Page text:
This paper presents and briefly discusses five research-based findings regarding violence against American-Indian and Alaska-Native men and women.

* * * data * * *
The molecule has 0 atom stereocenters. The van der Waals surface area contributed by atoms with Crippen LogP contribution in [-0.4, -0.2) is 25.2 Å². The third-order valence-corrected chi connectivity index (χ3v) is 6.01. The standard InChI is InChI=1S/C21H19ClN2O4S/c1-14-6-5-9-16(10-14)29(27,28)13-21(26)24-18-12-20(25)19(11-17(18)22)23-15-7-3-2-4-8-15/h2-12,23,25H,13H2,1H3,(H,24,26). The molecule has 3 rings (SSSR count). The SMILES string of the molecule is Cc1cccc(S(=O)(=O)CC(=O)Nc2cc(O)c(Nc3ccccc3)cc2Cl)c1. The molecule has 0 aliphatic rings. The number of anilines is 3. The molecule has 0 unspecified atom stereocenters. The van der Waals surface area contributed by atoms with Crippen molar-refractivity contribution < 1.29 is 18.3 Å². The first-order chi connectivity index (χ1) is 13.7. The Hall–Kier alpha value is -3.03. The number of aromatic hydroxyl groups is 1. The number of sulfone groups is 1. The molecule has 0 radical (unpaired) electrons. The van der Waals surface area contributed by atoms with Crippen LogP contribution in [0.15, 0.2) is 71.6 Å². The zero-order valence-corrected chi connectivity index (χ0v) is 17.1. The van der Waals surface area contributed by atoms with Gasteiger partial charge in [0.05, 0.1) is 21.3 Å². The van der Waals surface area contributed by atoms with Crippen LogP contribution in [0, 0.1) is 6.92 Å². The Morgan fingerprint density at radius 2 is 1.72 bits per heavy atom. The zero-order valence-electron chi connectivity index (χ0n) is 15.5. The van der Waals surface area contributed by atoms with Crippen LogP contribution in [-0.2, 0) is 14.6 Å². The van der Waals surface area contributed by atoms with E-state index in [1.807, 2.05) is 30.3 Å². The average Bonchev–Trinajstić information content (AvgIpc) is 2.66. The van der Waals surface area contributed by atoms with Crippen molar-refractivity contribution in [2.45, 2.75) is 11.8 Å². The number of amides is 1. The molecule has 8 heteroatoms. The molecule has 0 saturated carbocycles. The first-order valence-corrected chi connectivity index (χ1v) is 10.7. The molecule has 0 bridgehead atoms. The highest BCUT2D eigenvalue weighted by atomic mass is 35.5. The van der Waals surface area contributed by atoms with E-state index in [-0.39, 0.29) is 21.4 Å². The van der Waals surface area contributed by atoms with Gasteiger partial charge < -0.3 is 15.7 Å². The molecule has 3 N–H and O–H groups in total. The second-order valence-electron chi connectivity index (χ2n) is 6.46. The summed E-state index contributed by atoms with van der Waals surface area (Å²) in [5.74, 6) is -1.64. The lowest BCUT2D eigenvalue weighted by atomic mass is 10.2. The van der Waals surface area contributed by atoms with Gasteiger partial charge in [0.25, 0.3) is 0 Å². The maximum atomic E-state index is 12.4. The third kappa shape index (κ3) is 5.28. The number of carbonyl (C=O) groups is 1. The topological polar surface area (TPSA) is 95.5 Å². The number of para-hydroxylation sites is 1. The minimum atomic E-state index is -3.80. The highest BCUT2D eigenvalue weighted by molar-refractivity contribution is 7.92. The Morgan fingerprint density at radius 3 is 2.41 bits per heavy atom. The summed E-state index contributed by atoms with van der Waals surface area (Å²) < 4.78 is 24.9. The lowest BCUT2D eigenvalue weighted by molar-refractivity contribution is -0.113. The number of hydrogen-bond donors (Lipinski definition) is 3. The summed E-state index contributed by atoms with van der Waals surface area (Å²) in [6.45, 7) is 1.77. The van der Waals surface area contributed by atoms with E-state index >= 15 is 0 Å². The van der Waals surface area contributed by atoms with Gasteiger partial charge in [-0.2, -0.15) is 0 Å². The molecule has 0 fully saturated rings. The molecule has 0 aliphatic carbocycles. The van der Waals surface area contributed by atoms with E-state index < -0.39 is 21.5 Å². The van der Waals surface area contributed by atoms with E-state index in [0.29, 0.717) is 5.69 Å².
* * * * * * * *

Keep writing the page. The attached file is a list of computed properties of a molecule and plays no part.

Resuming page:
One finding is that most American-Indian and Alaska-Native adults are victims of violence, with approximately 83 percent having experienced some form of violence in their lifetimes. A second finding is that American-Indian and Alaska-Native women and men have been victimized at similar rates but in different ways, including similar levels of psychological aggression and physical violence by intimate partners; however, women have experienced significantly higher levels of sexual violence (56.1 percent compared to 27.5 percent for men) and stalking (48.8 percent compared with 18.6 percent for men). A third finding is that victimization rates are higher for American Indians and Alaska Natives compared to White women and men (1.2 times higher for women and 1.3 times higher for men) A fourth finding is that American-Indian and Alaska-Native female victims are more likely to need services for the harm done compared to White female victims, but they are less likely to have access to needed services. The fifth finding is that for American Indians and Alaska Natives, interracial violence is more prevalent than intraracial violence. This finding provides strong support for the sovereign right of federally recognized tribes to criminally prosecute non-Indian perpetrators. Until recently, federally recognized tribes did not have this authority, even for crimes committed on tribal lands. 2 figures and 1 reference
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